The basic TR500 design looks archaic and is archaic; but it works well, sounds good and accommodates a vast range of tuning stuff-ups. As I am not after absolute power; but seek reliability, tractability and improved performance all in the one package, I am happy with a set of pipes which not only look appropriate to the time but do the job well. The only drawback is the length of the pipes which makes the fitting of an after market silencer difficult.
|69 factory specs||My spare pipes||70 factory specs||Ron Grant 69||My race pipes|
Note: all measurements in mm. Diameters shown are as at the beginning of each taper. The final length of each pipe is for a straight pipe, or stinger.
My race bikes are ported for a theoretical 8500 rpm; however one of the main factors which restrict my machines to a much lower rev limit are the expansion chambers. My current race bike has chambers fitted with dimensions which imply a tuned rev limit of 6750 rpm. This chamber design has a very long header and a long shallow taper diffuser. A long header has the effect of increasing mid- range power at the expense of a drop in maximum rpm. My spare bike fares little better, the pipe is designed for an implied limit of 7270 rpm. The header is a little bit shorter and the diffuser is also slightly steeper. This allows some more revs without taking away too much from the mid-range. Clearly the potential of the motor is not being reached with these chambers. Despite this the motor delivers an impressive turn of speed, rapid acceleration and excellent tractability. When ready I will be able to extract additional power should I feel the need. Taking the spare bike's chamber dimensions and merely shortening the parallel mid-section dimensions from 120 mm to 60 mm will give the motor an implied rev limit of 7700 rpm. Taking it down to 30 mm will lift it to 8000 rpm (based on an exhaust duration of 182 degrees). Compare this to the standard motor which was generally good for 7500 rpm and that was with standard mufflers! Fiddle with two strokes at your own risk.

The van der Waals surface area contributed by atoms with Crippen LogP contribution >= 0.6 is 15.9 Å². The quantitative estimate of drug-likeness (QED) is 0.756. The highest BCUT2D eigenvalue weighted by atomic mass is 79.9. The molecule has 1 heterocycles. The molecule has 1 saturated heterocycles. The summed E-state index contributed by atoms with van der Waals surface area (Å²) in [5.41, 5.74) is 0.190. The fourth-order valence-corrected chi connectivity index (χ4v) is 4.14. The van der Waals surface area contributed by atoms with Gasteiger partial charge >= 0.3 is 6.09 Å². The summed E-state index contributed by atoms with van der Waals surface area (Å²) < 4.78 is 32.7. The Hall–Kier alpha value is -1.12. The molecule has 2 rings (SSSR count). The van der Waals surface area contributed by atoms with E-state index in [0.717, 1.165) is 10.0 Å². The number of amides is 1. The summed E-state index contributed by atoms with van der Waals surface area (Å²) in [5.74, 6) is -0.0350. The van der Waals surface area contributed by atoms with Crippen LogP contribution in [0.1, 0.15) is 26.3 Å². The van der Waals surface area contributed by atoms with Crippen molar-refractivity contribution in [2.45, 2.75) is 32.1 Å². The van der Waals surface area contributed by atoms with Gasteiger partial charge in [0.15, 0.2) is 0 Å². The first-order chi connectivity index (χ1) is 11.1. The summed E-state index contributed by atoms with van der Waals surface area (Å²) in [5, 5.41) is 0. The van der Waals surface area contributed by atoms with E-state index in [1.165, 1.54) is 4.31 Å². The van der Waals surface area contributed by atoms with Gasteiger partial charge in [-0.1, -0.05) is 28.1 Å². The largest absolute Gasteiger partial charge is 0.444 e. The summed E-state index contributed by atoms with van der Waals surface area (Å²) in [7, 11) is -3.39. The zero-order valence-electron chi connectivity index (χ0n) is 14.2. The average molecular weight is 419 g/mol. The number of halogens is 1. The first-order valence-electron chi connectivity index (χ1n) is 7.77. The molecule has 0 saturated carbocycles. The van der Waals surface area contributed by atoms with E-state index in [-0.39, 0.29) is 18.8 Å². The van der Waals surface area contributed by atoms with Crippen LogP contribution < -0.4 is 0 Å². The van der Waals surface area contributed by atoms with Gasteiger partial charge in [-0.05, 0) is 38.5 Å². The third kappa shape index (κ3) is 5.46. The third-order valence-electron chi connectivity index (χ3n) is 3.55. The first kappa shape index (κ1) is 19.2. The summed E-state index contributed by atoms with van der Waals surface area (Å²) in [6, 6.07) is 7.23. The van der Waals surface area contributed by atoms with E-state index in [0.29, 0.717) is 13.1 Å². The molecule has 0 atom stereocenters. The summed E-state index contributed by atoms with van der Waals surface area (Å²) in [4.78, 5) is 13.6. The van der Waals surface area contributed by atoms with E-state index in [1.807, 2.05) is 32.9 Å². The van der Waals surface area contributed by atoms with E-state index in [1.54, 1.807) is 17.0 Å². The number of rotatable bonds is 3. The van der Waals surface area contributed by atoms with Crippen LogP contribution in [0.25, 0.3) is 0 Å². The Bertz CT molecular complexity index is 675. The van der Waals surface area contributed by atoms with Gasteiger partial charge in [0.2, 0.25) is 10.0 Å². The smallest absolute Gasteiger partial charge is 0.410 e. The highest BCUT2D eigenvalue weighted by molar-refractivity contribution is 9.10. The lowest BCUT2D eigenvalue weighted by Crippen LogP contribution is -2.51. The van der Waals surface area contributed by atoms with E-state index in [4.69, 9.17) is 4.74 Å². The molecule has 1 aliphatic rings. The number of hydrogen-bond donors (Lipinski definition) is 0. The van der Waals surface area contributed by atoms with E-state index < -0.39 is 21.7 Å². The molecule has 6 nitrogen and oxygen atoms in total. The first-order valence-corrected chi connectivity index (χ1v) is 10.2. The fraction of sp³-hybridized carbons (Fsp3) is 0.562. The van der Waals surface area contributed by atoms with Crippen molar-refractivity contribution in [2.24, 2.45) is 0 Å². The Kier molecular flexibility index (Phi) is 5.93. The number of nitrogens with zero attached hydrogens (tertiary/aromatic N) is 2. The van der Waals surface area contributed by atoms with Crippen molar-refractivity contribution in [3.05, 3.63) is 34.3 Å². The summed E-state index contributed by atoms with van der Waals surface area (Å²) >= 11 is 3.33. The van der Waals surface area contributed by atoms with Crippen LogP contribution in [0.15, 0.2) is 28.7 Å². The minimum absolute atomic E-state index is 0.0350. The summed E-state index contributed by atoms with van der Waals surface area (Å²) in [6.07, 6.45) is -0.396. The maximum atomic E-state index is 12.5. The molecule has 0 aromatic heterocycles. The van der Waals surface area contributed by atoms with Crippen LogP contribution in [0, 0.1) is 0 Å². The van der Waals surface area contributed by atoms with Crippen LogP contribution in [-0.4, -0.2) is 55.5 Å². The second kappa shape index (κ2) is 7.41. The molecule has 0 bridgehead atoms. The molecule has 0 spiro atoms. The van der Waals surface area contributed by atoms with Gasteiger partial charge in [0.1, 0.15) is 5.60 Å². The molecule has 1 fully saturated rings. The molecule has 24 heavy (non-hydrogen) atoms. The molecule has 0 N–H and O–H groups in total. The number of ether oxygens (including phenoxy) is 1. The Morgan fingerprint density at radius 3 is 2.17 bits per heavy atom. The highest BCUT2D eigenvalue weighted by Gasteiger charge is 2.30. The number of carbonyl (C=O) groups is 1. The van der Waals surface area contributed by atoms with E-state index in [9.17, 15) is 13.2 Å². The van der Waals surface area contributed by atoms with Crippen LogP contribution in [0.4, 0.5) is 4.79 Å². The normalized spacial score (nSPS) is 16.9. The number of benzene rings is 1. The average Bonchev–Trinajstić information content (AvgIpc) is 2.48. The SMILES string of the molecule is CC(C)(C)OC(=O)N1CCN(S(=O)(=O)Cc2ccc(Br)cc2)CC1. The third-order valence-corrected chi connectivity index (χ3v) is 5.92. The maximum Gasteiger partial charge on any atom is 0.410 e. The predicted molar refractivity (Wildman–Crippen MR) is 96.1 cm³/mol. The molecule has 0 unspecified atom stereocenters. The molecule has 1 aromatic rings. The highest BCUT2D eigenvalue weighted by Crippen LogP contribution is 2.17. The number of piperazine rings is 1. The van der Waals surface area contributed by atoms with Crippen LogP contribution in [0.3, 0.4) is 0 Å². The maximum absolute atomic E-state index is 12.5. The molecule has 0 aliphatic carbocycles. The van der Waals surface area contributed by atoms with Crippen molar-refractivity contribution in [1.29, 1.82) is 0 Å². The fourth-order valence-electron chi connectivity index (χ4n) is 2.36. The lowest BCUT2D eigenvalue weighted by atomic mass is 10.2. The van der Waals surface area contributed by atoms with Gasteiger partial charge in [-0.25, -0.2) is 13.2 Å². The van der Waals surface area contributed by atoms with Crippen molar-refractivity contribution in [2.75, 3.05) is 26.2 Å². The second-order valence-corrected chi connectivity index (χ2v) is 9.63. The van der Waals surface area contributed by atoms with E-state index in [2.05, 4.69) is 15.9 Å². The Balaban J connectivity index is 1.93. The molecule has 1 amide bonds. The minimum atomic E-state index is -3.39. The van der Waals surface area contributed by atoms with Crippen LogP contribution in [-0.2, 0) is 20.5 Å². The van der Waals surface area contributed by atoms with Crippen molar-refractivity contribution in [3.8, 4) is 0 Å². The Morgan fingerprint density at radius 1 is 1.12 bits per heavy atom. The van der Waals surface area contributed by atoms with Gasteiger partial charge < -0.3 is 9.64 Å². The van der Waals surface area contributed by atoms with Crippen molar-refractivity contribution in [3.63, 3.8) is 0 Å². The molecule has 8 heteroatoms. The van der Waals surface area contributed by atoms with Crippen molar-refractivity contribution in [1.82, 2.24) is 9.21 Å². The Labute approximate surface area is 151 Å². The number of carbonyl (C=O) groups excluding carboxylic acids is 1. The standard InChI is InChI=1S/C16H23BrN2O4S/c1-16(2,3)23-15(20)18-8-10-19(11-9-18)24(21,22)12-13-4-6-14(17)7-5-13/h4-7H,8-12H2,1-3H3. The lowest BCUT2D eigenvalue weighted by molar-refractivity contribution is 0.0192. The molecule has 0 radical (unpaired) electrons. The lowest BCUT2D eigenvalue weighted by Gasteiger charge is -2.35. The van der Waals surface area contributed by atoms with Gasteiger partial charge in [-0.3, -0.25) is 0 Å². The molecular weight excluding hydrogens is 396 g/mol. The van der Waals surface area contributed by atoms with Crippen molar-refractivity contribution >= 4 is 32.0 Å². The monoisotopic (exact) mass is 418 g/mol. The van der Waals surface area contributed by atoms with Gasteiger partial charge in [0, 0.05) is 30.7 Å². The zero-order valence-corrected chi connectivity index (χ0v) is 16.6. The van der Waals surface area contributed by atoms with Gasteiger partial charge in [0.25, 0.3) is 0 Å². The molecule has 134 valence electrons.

Of course there are a multitude of factors involved in speed tuning a two stroke motor and I cannot cover any of them in any depth in a short article. Nor am I qualified to do so. Those wanting to calculate the optimum for their machine should consult a reference of the calibre of "Performance Tuning in Theory and Practice - Two Strokes" by A. Graham Bell, a Foulis book published by Haynes (ISBN 0 85429 329 9). This is a wonderful book by an Australian engineer and is a must for any two-stroke tuner.